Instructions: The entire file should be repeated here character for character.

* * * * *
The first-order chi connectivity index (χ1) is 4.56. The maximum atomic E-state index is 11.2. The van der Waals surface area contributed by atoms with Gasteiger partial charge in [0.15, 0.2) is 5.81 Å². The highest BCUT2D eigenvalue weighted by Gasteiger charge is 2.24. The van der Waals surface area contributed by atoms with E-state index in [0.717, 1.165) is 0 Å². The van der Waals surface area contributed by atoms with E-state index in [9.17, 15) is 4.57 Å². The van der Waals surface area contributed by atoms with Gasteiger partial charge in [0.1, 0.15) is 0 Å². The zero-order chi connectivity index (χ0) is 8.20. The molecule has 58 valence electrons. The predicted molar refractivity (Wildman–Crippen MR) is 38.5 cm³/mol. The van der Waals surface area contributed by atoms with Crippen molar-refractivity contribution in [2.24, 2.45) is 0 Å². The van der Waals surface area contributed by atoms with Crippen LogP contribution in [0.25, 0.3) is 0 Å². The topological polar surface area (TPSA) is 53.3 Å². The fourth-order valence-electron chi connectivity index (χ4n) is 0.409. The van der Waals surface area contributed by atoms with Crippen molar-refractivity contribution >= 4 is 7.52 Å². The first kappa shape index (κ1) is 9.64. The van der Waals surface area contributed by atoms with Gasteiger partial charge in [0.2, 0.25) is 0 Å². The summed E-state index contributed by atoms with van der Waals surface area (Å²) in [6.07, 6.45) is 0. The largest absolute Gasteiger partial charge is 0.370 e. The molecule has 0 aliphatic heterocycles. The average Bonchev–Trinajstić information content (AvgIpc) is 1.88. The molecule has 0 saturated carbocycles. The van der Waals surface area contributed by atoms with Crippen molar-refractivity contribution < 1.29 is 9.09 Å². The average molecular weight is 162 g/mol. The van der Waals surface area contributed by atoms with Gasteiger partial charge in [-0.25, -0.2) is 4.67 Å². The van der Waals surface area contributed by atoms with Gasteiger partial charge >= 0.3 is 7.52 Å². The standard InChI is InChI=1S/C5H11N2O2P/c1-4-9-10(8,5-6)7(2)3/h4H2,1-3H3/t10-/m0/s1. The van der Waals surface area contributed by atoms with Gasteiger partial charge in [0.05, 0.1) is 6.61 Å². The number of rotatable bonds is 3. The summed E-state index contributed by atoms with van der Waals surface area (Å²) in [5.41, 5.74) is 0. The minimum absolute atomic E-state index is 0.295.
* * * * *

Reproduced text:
The first-order chi connectivity index (χ1) is 4.56. The maximum atomic E-state index is 11.2. The van der Waals surface area contributed by atoms with Gasteiger partial charge in [0.15, 0.2) is 5.81 Å². The highest BCUT2D eigenvalue weighted by Gasteiger charge is 2.24. The van der Waals surface area contributed by atoms with E-state index in [0.717, 1.165) is 0 Å². The van der Waals surface area contributed by atoms with E-state index in [9.17, 15) is 4.57 Å². The van der Waals surface area contributed by atoms with Gasteiger partial charge in [0.1, 0.15) is 0 Å². The zero-order chi connectivity index (χ0) is 8.20. The molecule has 58 valence electrons. The predicted molar refractivity (Wildman–Crippen MR) is 38.5 cm³/mol. The van der Waals surface area contributed by atoms with Crippen molar-refractivity contribution in [2.24, 2.45) is 0 Å². The van der Waals surface area contributed by atoms with Crippen LogP contribution in [0.25, 0.3) is 0 Å². The topological polar surface area (TPSA) is 53.3 Å². The fourth-order valence-electron chi connectivity index (χ4n) is 0.409. The van der Waals surface area contributed by atoms with Crippen molar-refractivity contribution >= 4 is 7.52 Å². The first kappa shape index (κ1) is 9.64. The van der Waals surface area contributed by atoms with Gasteiger partial charge in [0.2, 0.25) is 0 Å². The summed E-state index contributed by atoms with van der Waals surface area (Å²) in [6.07, 6.45) is 0. The largest absolute Gasteiger partial charge is 0.370 e. The molecule has 0 aliphatic heterocycles. The average Bonchev–Trinajstić information content (AvgIpc) is 1.88. The molecule has 0 saturated carbocycles. The van der Waals surface area contributed by atoms with Crippen molar-refractivity contribution < 1.29 is 9.09 Å². The average molecular weight is 162 g/mol. The van der Waals surface area contributed by atoms with Gasteiger partial charge in [-0.25, -0.2) is 4.67 Å². The van der Waals surface area contributed by atoms with Gasteiger partial charge >= 0.3 is 7.52 Å². The standard InChI is InChI=1S/C5H11N2O2P/c1-4-9-10(8,5-6)7(2)3/h4H2,1-3H3/t10-/m0/s1. The van der Waals surface area contributed by atoms with Gasteiger partial charge in [0.05, 0.1) is 6.61 Å². The number of rotatable bonds is 3. The summed E-state index contributed by atoms with van der Waals surface area (Å²) in [5.41, 5.74) is 0. The minimum absolute atomic E-state index is 0.295.